Nicola Anderson: An exit rich in metaphors and emotion as Enda finally shuffles off the political stage
Finally, Senator Marie Louise O'Donnell stopped talking. She welled up with emotion and Enda gave her a big hug - before appearing to slap her in the face.
Maybe more like a playful tap. Something to relieve the tension in the room.
"This was set up weeks ago. If we'd known what was going to happen, it probably wouldn't have been the best idea…," mused a Fine Gael insider afterwards.
Certainly, the launch of a report on death and bereavement entitled 'Finite Lives' was far too wincingly philosophical and appropriate a public engagement on which to go out on, with its rich bounty of political metaphors.
The same senator - an Enda pick herself - had not three months ago been urging him to 'not go gentle into that good night.'
Life is a funny old thing, we mused, as Marie Louise went on and on - speaking of how we're all on a journey. About how the end of life comes to us all and that it's the only thing we can be certain of. And how "the State cannot be asked to promise immortality because t it can't". "How we die and where we die is as important and as irrefutable a fact as that we will," the senator waxed lyrically.
And later: "You never get the truth as you do from someone who is facing their mortality."
At first, Enda tried keeping a carefully neutral expression and gazing directly down at the relatively immense crowd gathered in the Italian room of Government Buildings.
But it all grew too much and he was reduced to resting his chin in his hands and looking off awkwardly to the side. Cursing the strange gods of the political diaries.
It didn't help that Marie Louise's speech continued for far longer than any reasonable person might have expected.
Enda seemed to think so.
"I was born in a rambling house," he said finally as he got the stage to himself. But there was an affection there.
If the political parallels were to the forefront of our minds, it was clear they were also to the fore of his own as he spoke of how five people can work together in an office for 15 years and then one day - he clicked his fingers - "they're not there anymore," said the man who was leader of his party for 15 years.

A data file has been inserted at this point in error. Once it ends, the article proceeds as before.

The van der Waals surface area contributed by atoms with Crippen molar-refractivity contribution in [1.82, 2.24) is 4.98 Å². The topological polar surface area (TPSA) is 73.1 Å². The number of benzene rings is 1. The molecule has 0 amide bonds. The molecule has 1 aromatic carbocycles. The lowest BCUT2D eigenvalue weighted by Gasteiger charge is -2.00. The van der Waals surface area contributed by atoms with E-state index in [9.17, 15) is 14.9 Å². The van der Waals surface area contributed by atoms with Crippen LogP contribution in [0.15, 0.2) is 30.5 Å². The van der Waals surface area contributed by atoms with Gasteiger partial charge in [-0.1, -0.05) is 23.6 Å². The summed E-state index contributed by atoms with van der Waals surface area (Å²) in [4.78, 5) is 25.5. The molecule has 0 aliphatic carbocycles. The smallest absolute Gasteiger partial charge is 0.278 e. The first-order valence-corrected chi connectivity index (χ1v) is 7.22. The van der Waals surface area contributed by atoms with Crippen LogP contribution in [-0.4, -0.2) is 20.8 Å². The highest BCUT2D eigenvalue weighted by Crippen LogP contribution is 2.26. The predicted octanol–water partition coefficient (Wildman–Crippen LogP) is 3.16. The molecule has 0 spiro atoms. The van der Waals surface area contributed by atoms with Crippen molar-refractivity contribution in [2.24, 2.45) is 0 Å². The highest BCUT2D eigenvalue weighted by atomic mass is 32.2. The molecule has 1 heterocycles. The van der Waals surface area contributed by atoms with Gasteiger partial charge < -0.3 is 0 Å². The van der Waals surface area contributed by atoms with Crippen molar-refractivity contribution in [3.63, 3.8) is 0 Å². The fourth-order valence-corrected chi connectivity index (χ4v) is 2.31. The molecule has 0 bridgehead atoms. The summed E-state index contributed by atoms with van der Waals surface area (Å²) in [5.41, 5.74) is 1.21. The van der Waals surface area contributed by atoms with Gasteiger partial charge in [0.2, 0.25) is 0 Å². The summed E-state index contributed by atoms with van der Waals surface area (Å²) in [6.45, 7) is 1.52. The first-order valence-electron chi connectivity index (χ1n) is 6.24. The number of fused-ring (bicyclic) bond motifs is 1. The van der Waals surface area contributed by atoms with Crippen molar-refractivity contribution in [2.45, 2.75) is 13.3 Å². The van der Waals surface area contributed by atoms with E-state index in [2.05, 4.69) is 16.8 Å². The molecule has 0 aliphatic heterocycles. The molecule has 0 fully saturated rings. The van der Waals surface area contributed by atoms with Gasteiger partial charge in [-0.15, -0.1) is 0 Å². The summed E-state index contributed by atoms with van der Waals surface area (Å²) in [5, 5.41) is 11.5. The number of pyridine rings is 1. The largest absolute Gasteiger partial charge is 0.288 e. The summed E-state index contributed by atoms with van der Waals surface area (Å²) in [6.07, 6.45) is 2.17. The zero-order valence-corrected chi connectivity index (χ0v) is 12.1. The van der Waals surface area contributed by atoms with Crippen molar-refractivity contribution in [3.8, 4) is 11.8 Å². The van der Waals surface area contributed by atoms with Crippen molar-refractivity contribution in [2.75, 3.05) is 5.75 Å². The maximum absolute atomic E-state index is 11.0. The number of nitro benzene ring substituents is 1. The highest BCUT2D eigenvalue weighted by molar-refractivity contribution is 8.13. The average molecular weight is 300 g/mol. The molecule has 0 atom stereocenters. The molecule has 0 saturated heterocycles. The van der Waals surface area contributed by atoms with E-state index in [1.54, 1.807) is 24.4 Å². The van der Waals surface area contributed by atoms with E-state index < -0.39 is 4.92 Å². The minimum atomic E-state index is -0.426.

It felt like a final farewell because that's what it was.
A quirky little send-off which held real meaning and emotion.
After the hugs and the applause and the slap for Marie Louise, he was swept from the room in a mini-Ard Fhéis wave, only to wash up a very short time later at the parliamentary party meeting.
Having pulled it forward by an hour to 4.30pm, it was clear that after all the speculation, this was happening.
Heather Humphreys had a file under her arm and was determined to discuss her rural development plan. But would she get the chance?
"Well, I'll be making them discuss it," she said firmly.
Rural development didn't get a sniff in at a meeting that started at 4.37pm and ended at 4.44pm.
All had been pre-arranged. The minute Enda rose to his feet, his statement of resignation was tweeted out.
In the leaky sieve of the parliamentary party, the party was keen to control the messaging. His voice went completely, with an emotional croak as he thanked his wife Fionnuala and their children for their understanding of his work and for accepting the intrusion of politics into family life.
"Everyone was willing him on in the room," said an insider.
As he came to the end, they rose with a standing ovation and he signalled them all to sit down as Martin Heydon, the chairman, gave his reply.
"Let the games begin," said Enda, smiling mischievously at Simon Coveney and Leo Varadkar.
He had a prior engagement, he explained.
"So, is it ok if I go now?"
It was ok.
Leo couldn't hang around either because he had to sit an Irish exam.
Surely a sign.
Afterwards, they streamed out funeral-like to give the eulogies. It wasn't the time to talk about appointing a successor. That starts today.